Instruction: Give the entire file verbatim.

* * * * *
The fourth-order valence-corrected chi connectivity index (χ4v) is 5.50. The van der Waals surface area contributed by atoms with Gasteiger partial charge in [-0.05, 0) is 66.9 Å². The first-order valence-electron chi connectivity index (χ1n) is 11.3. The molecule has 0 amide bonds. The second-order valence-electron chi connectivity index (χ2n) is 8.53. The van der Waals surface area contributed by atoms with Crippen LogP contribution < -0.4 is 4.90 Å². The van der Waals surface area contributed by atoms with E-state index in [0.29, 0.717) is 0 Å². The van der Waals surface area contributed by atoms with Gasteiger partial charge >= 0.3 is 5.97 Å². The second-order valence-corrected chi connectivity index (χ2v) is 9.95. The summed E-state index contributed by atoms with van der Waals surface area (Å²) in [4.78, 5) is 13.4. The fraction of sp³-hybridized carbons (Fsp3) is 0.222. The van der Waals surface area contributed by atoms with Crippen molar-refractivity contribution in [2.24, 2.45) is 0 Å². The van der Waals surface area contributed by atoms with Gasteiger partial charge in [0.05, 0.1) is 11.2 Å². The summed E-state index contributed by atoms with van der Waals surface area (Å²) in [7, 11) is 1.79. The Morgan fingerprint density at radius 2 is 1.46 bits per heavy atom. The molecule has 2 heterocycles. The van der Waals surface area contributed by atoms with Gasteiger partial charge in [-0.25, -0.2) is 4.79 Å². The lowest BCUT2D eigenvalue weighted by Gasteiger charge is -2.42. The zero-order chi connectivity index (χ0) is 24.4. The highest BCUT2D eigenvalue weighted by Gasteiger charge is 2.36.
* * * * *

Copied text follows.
The fourth-order valence-corrected chi connectivity index (χ4v) is 5.50. The van der Waals surface area contributed by atoms with Gasteiger partial charge in [-0.05, 0) is 66.9 Å². The first-order valence-electron chi connectivity index (χ1n) is 11.3. The molecule has 0 amide bonds. The second-order valence-electron chi connectivity index (χ2n) is 8.53. The van der Waals surface area contributed by atoms with Crippen LogP contribution < -0.4 is 4.90 Å². The van der Waals surface area contributed by atoms with E-state index in [0.29, 0.717) is 0 Å². The van der Waals surface area contributed by atoms with Gasteiger partial charge >= 0.3 is 5.97 Å². The second-order valence-corrected chi connectivity index (χ2v) is 9.95. The summed E-state index contributed by atoms with van der Waals surface area (Å²) in [4.78, 5) is 13.4. The fraction of sp³-hybridized carbons (Fsp3) is 0.222. The van der Waals surface area contributed by atoms with Crippen molar-refractivity contribution in [2.24, 2.45) is 0 Å². The van der Waals surface area contributed by atoms with Gasteiger partial charge in [0.05, 0.1) is 11.2 Å². The summed E-state index contributed by atoms with van der Waals surface area (Å²) in [7, 11) is 1.79. The Morgan fingerprint density at radius 2 is 1.46 bits per heavy atom. The molecule has 2 heterocycles. The van der Waals surface area contributed by atoms with Gasteiger partial charge in [-0.25, -0.2) is 4.79 Å². The lowest BCUT2D eigenvalue weighted by Gasteiger charge is -2.42. The zero-order chi connectivity index (χ0) is 24.4. The highest BCUT2D eigenvalue weighted by Gasteiger charge is 2.36.